It is definitely a challenge to pick just a few tourist highlights to experience in 24 hours in Washington D.C.
I’ve spent quick visits in Chicago, New York, and Las Vegas, tagging on tourist stops when I was on trips for other purposes. That is how I found myself in Washington, D.C. I had gone there to attend the 2014 Global Issues Fellowsship sponsored by the UN Foundation as well as participate in the Shot@Life Summit. Because it had been almost 40 years since I was last in Washington, D.C., I decided to stay one extra day to catch some of the famous sites. After all, who knew when I would ever get back there again?
Why is it so hard to spend only 24 hours sightseeing in Washington, D.C? Because, there is just so much to see. While I felt I did a good job getting the flavor of Chicago, New York and Las Vegas in a few hours, Washington was definitely trickier. One thing in my favor was that since I had been there once before (all be it, I was 15 and the town was a lot different in 1975), I didn’t feel so compelled to see everything. I decided to fill my limited time with a little history, a little art, and some really good food.
One thing that benefited me in seeing as much as I could in 24 hours was the public transportation. It is awesome in D.C… Subway, bus, pedi-cab. You name it — the transportation choices are efficient, clean, and easy to maneuver. Also, it is a walking-friendly city. Major attractions are clearly marked, sidewalks are wide, and it is totally safe to wander around day or night.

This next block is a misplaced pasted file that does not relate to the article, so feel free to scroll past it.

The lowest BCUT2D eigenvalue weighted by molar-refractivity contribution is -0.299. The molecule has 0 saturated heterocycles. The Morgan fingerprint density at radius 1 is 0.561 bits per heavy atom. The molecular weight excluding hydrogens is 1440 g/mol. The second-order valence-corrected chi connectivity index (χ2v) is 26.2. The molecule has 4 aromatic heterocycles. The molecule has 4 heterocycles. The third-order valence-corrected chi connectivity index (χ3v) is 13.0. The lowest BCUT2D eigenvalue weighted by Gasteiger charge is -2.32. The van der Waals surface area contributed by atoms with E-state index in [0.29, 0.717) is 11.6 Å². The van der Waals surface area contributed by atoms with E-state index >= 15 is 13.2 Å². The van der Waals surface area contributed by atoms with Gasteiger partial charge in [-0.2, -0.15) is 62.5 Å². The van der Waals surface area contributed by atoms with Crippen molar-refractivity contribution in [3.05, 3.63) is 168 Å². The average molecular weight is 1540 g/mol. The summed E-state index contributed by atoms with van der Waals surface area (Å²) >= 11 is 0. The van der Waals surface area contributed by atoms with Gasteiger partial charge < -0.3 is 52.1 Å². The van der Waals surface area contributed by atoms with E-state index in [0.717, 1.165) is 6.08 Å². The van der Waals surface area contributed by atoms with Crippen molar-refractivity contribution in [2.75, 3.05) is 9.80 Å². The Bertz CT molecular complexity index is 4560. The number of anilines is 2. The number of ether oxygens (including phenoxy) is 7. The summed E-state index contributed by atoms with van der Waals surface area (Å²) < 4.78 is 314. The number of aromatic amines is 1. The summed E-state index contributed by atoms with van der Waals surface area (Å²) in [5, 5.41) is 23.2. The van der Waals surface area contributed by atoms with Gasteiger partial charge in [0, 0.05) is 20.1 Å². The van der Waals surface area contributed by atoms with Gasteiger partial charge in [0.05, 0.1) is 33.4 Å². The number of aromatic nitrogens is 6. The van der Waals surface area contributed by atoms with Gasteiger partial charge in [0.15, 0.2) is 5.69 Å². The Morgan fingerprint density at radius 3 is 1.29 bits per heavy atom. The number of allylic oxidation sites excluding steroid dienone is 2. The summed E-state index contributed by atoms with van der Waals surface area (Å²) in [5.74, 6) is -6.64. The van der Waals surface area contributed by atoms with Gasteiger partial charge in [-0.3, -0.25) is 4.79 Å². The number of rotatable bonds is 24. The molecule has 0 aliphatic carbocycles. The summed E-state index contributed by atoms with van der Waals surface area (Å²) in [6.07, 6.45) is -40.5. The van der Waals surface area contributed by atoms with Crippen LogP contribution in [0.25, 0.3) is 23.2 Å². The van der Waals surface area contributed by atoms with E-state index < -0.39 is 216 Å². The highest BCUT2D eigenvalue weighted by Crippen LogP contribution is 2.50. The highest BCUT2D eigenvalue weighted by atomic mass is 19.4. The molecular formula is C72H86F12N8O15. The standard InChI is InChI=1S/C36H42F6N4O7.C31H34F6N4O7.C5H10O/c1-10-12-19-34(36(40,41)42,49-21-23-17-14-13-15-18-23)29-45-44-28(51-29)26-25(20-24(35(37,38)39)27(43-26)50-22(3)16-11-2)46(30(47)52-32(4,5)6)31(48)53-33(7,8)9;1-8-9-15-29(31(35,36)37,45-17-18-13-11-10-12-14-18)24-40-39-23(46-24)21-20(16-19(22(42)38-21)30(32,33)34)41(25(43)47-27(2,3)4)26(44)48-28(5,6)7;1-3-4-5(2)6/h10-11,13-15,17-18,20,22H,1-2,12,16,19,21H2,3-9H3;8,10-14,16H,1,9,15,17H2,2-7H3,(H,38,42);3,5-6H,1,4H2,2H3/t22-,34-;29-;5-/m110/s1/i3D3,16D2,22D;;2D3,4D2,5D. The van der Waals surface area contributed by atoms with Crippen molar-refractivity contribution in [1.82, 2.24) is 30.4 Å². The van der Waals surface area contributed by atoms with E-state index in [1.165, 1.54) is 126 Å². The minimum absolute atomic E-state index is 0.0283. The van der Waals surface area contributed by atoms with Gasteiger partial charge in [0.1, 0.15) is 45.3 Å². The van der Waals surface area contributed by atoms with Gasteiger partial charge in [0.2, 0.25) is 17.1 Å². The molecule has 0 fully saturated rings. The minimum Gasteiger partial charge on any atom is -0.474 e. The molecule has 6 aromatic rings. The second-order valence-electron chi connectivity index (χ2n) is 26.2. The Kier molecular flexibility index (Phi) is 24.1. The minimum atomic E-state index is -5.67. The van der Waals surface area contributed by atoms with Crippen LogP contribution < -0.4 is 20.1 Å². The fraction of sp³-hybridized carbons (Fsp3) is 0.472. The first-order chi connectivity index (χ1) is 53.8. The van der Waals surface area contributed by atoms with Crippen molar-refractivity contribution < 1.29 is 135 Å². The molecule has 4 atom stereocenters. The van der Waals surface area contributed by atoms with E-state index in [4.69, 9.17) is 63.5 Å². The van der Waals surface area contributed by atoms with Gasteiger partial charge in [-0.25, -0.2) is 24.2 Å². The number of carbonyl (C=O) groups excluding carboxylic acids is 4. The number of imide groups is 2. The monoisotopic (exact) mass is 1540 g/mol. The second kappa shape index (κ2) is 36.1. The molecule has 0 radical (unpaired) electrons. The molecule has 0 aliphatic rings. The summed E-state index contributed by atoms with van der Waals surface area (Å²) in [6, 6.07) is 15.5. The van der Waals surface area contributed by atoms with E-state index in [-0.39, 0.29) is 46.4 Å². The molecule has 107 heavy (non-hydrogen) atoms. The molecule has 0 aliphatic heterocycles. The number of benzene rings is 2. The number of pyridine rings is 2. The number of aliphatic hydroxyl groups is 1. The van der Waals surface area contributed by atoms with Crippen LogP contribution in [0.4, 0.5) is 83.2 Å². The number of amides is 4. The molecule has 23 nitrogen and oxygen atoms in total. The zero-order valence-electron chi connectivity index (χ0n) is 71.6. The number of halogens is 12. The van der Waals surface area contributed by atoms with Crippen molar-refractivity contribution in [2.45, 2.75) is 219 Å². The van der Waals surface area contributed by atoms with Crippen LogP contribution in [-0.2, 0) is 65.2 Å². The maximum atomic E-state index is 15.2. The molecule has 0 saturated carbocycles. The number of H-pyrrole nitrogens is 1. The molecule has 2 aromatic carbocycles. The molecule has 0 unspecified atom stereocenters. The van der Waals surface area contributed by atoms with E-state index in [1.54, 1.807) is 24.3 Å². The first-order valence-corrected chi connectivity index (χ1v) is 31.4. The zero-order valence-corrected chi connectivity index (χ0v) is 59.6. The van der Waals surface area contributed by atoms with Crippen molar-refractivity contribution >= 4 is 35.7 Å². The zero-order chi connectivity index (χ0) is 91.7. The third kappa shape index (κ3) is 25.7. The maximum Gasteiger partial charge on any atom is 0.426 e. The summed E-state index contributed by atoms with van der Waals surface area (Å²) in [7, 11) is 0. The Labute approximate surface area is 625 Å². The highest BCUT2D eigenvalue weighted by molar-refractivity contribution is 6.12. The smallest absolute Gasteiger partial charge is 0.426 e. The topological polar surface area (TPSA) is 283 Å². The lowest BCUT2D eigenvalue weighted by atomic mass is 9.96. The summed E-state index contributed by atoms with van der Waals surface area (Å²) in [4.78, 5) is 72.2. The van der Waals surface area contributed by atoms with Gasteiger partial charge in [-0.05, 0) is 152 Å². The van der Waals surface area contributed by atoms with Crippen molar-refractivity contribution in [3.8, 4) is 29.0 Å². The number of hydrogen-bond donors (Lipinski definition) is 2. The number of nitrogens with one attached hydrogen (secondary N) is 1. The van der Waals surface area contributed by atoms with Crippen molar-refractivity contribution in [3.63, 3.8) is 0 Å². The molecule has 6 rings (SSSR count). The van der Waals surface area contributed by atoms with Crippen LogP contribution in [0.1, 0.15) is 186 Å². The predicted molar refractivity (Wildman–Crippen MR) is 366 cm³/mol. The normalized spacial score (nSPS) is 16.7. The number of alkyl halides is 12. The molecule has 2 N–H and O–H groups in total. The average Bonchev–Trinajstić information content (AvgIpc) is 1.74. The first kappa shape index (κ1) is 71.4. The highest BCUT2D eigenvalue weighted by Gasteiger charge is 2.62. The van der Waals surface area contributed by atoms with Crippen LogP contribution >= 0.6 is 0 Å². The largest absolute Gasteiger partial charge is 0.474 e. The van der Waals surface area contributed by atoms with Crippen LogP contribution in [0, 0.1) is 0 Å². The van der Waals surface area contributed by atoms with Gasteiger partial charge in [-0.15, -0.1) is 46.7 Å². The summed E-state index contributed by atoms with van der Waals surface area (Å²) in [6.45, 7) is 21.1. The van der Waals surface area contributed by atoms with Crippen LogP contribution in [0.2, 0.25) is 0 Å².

Washington, D.C. in 24 hours: 9 Must See Sites
1) The National Mall. Anchored by Capitol Hill, The Washington Monument, and the Lincoln Memorial and includes the Thomas Jefferson Memorial and World War II Memorial. I was told you could walk the entire stretch, so I did. I started at Capitol Hill and ended at the Lincoln Memorial – a 2-1/2 mile walk. Yikes. Be prepared and have good shoes. I wasn’t and my feet were killing me when I was done. Thus I took a pedi-cab back to the subway because I couldn’t walk any further. Hint: There is nothing more reverent or awe inspiring than seeing the Lincoln Memorial at night.
2) United States Capitol Building. The only way you can get inside is on a tour. Anyone can join a public tour, but if you plan ahead, you can contact your Congressman and arrange to have a tour by a member of their staff. I did both on this trip. Of course, I preferred the tour led by my Congressman’s intern because it was more personal and she could take me to areas the public tour could not.
3) The White House. While it is heavily barricaded, you can’t leave Washington, D.C. without getting a picture in front of this icon. Hint: Tours are offered sporadically but it requires a ticket obtained only from your Congressman who may or may not be able to hook you up. Plan way ahead and contact your Congressman early if you want a tour.
4) Georgetown. The first federal district founded in 1791 and home of fantastic colonial architecture, George Washington University, Georgetown Cupcake, shopping, and fabulous eateries. I plotted my own walking tour to see everything in a short amount of time. Hint: Georgetown Cupcake were the best I have ever eaten – and I’ve sampled quite a few designer cupcakes. They are well worth the wait in line to buy them.